I must poke you in the eye.

When a baby meets a  baby
Walking through the wheat
Says the baby to the baby
I must tread upon your feet

When a baby meets a baby
And the baby says Hello
They may play until the baby says
It’s time for you to go.

When a baby meets a baby
Coming through the corn
Says the baby to the baby
You will wish you weren’t born

When a baby meets a baby
And the babies start to play
They will play until the baby says
It’s time to go away.

So when a baby meets a baby
Coming through the rye
Says the baby to the baby
Better pass the baby by.


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Flim and Flam

FF-Fred-George-C1Flim was thin as a chicken wing
Flam was fat as a toad.
Flim walked east and Flam walked north
They met along the western road.

Flam had a bag of noodles;
He spilt them on the ground.
Flim just smiled and shook his hand
And gave his head a friendly pound.

And both of them were in the way
And neither stepped aside
So no one else could come along
To offer either one a ride.

Flam was bowing from the waist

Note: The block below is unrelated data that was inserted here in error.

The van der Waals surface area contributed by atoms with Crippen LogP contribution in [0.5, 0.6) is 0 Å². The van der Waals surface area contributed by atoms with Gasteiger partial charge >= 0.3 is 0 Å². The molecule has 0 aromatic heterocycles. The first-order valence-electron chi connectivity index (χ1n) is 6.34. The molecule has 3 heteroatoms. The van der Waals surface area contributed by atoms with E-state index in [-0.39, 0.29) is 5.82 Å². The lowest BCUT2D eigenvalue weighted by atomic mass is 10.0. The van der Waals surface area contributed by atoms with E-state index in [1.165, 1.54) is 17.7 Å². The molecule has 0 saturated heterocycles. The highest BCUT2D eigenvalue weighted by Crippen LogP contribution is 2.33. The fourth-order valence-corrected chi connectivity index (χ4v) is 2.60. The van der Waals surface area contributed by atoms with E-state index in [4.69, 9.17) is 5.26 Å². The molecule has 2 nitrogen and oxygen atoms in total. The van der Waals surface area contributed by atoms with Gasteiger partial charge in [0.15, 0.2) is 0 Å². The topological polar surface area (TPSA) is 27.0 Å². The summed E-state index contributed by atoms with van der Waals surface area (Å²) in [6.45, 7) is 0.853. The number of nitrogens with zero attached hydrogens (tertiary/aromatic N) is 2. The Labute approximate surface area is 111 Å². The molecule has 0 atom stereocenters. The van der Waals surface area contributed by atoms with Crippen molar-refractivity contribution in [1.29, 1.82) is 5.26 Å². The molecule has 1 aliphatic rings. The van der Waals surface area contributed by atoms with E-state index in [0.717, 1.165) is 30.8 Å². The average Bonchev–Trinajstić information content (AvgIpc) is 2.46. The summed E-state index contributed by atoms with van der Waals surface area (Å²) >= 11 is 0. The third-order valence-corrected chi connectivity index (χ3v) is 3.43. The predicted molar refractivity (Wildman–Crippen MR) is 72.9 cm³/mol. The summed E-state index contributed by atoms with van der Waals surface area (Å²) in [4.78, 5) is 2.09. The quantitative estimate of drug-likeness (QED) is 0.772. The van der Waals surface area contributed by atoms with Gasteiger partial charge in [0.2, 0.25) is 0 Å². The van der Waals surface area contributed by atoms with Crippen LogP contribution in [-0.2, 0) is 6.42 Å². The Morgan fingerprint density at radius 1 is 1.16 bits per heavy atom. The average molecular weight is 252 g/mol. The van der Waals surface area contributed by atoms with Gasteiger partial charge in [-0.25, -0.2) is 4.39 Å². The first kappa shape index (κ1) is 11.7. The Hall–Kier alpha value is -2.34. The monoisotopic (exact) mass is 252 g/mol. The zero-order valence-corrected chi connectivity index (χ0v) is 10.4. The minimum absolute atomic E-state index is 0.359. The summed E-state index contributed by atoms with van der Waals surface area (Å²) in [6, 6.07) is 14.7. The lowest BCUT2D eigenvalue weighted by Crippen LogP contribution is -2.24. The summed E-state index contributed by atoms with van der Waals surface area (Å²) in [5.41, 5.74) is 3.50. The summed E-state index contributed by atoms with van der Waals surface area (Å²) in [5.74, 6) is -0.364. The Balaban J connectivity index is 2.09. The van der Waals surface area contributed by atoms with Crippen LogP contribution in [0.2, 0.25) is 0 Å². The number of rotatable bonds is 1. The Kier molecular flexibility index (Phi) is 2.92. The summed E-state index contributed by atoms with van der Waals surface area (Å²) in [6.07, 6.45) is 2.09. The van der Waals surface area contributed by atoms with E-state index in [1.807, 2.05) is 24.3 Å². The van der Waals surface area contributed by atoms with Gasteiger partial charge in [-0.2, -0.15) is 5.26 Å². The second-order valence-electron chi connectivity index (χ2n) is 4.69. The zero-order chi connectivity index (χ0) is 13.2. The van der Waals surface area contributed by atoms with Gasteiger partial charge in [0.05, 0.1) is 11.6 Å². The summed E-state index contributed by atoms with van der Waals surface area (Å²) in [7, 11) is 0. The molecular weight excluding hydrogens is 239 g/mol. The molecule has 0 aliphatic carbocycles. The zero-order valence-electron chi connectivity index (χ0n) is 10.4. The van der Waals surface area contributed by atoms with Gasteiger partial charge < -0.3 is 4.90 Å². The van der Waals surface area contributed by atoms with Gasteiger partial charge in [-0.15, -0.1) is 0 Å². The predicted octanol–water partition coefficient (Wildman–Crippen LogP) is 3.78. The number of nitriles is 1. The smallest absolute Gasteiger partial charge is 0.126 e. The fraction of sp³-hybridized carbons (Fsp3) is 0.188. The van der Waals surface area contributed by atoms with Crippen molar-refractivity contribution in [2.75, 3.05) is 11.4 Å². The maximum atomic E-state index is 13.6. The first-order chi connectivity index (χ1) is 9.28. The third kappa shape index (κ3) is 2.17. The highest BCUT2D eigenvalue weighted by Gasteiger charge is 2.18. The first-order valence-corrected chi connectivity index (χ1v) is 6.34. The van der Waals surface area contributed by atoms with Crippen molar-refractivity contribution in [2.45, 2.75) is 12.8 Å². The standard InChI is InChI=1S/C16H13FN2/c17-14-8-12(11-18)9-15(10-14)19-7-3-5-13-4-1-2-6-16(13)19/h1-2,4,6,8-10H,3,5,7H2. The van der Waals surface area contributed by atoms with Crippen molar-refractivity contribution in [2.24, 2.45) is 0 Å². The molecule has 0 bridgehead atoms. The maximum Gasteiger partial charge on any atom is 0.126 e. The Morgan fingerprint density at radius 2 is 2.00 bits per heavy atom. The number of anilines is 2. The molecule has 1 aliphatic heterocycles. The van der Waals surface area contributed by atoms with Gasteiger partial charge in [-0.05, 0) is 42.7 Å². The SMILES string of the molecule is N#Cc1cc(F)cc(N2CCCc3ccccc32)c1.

Clicking his heels together
Flim was staring at the sky
Wondering about the weather.

And both of them were in the way
And both were at a loss.
And neither one would give an inch
So both of them were cross.

Flam was standing in the path
And fussing with his hat
Flim was sitting diligently
Where the ground was nice and flat.

And no one cared to solve the mess
And no one cared to stay
And what with one thing and another
That is how things are today.

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Things Have Been Thought About Enough, Already

Che Wright

In one of his first public statements after learning of his new post, Charles Wright said that, as laureate, “I’ll probably stay here at home and think about things… I will not be an activist laureate, I don’t think…I have no program.” 

I’ve seen you out there by the barn,
surreptitiously tucking away your meditative, image-driven lyrics
Between hard covers,
Thinking that absolves you, that it’s enough.

Well, no, goddammit.
I mean, really, I don’t have to explain it to you, do I?
God damn it, get out there and sell us some poetry!
Are you with us, or against us?